‘Unusual event’ declared at Salem 1 nuclear reactor after plant automatically shuts down
(Bill Gallo Jr.) An “unusual event” was declared at the Salem 1 nuclear reactor here this morning after the plant shut down and fire alarms sounded, a spokesman for the plant’s operator said.
An unusual event is the least serious of four emergency classifications at a nuclear power plant.
Salem 1 automatically shut down at 10:15 a.m., according to Joe Delmar, spokesman for the reactor’s operator, PSEG Nuclear.
According to Delmar what caused the reactor to trip remains under investigation, but testing was occurring on the reactor’s emergency cooling system at the time.
After the reactor shutdown, multiple fire alarms sounded, according to Delmar.
Per federal regulations, PSEG Nuclear is required to investigate all fire alarms within 15 minutes.
Since they were unable to do so, an unusual event was declared. Once it was confirmed there was no fire at the plant, the unusual event was declared over 12:49 p.m.
When Salem 1 will return to service is unclear, Delmar said early this afternoon.
The reactor is stable, Delmar said, and there was no release of radiation during the event.
Officials from the federal Nuclear Regulatory Commission, which oversees the operation of the nation’s 104 nuclear power plants, was notified of the unusual event declaration. Local, county and state emergency management officials were notified of the unusual event declaration.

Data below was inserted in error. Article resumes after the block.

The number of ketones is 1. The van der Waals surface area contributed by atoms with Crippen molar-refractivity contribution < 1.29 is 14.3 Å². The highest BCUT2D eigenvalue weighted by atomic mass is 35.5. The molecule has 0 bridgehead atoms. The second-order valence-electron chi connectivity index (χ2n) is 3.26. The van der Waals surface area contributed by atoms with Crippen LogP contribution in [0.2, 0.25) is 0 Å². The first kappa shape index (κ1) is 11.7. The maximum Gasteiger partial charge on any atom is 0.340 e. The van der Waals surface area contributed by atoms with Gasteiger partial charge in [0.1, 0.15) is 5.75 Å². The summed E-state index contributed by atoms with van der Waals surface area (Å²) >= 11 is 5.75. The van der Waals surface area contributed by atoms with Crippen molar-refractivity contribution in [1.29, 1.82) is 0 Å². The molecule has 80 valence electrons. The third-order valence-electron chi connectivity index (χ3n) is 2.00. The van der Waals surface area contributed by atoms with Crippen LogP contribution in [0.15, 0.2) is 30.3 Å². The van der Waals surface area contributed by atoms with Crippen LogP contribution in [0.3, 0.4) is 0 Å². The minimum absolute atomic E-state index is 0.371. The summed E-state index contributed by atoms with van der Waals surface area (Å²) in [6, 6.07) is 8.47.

The last time an unusual event was declared at the Island generating complex here in Lower Alloways Creek was in August 2011 after the East Coast earthquake rattled th region.
Salem 1 is one of three nuclear reactors operated by PSEG Nuclear at its Artificial Island generating complex here along the Delaware River.
Salem 2 was not impacted and remains operating at full power. The third reactor at the site, Hope Creek, is currently shut down for a scheduled refueling outage.
The three reactors comprise the second largest nuclear generating complex in the United States.
When all three reactors are operating at full power they can produce enough electricity to power three million homes.
PSEG Nuclear is a subsidiary of Newark-based Public Service Enterprise Group.